KIT

html 101: hypertexts’ meta-language – keys to deciphering the “code” used to pack and unpack our knapsacks —

May the discourse be with you.
– Rick Kilpatrick

Clipped: (202) 555-2121 KIT – benched in the dugout, Hans looks up from his phone and nods quick acknowledgement of his buddy, Ed, just in from right field. Angling the screen toward Ed, Hans shows him Becky’s message. “What up?” asks Ed. Hans answers with a question of his own, “What’s kit mean? Does she want me to call her?” Ed enlightens Hans, “Dude! She texted you her number! And it’s not kit, it’s K-I-T… means keep in touch.” Still unsure of the subtext, Hans asks again, “So does she want me to call her or what?”

Bites: Unaware that his good buddy, Ed, had been already talking with Becky, Hans sits in the dugout next to Ed, pinching his ball cap between this thumb and forefinger, absent-mindedly using his third finger to scratch his scalp and gaping at his cell’s touch screen. Meanwhile, (back at the ranch) our boy Ed, intent on “reaching out” and actually “touching someone,” scribbles his next message to her in his notebook:

somewhere i have never traveled gladly beyond
any experience, your eyes have their silence
in your most frail gesture are things which enclose me
or which i cannot touch because they are too near  (cummings 1-4).

Two friends sit on the bench in the dugout, thigh to thigh,

Nude

"Nude Descending Staircase, No. 2" (1912) Marcel Duchamp. Oil on canvas.

one flanking the “North rim” of the Grand Canyon, one facing south, both of them attempting to navigate the Colorado River sandwiched in the rift betweenI ♥ u and “somewhere i have never traveled gladly beyond any experience” — Can you feel me now?

Scarcely held together with heavy-duty packing tape, my copy of e. e. cummingsa selection of poems (with an introduction by Horace Gregory) would have disintegrated long ago if not for the heft of the 3M Scotch brand. After my initial reading of cummings’ selections, I began driving all of my teachers insane by using the uncapitalized “i” and taking liberties with punctuation, only to be told that only published poets (as opposed to aspiring thirteen year-old girls) had that kind of [poetic] license.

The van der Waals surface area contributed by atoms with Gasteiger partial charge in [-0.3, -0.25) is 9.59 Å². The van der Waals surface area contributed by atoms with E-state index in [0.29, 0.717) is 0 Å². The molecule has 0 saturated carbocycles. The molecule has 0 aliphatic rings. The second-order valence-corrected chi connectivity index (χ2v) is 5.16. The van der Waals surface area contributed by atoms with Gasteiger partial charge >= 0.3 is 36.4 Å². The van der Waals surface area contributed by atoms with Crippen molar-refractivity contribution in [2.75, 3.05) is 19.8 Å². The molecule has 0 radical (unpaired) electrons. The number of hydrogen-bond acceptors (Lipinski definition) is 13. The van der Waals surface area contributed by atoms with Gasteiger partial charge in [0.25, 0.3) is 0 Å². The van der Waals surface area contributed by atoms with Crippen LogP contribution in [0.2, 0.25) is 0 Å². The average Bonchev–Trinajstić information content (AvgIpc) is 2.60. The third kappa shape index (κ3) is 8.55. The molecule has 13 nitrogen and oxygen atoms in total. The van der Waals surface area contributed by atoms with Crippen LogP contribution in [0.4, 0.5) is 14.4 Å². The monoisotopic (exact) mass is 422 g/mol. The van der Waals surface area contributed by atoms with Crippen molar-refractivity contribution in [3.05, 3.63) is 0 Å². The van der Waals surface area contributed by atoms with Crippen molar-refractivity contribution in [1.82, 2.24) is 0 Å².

Nonetheless, it was the language itself that drew me back in, and sucker-punched me every time. Of course, at thirteen I read these lines in terms of concrete “touching” – and thought long and hard on how a thing could be too near to touch. As I grew older and less “sophisticated,” the implications of abstraction drew first light, and in facing down the hurdles to apprehending my own psyche, I began to understand and appreciate mister cummings’ statement in a whole new way. Let’s face it, I’d been baited.

Then switched – my appetite for cummings forged a neat segue into all sorts of contraband (I like to think of his work as sort of a “gateway” poetry) – delicious new ways to use language comes in a variety of savory flavors, giving us and our language fresh ingredients with which to code and decode our connections to one another. The goal isn’t the elusive “finish line,” it’s the “pursuit of happiness” completed through the “hard work of conversation” that starts with an invitation from another person:

Keep in touch,

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One response to this post.

  1. Posted by Pam on January 23, 2011 at 2:43 pm

    Wonderful, Anne!

    Reply

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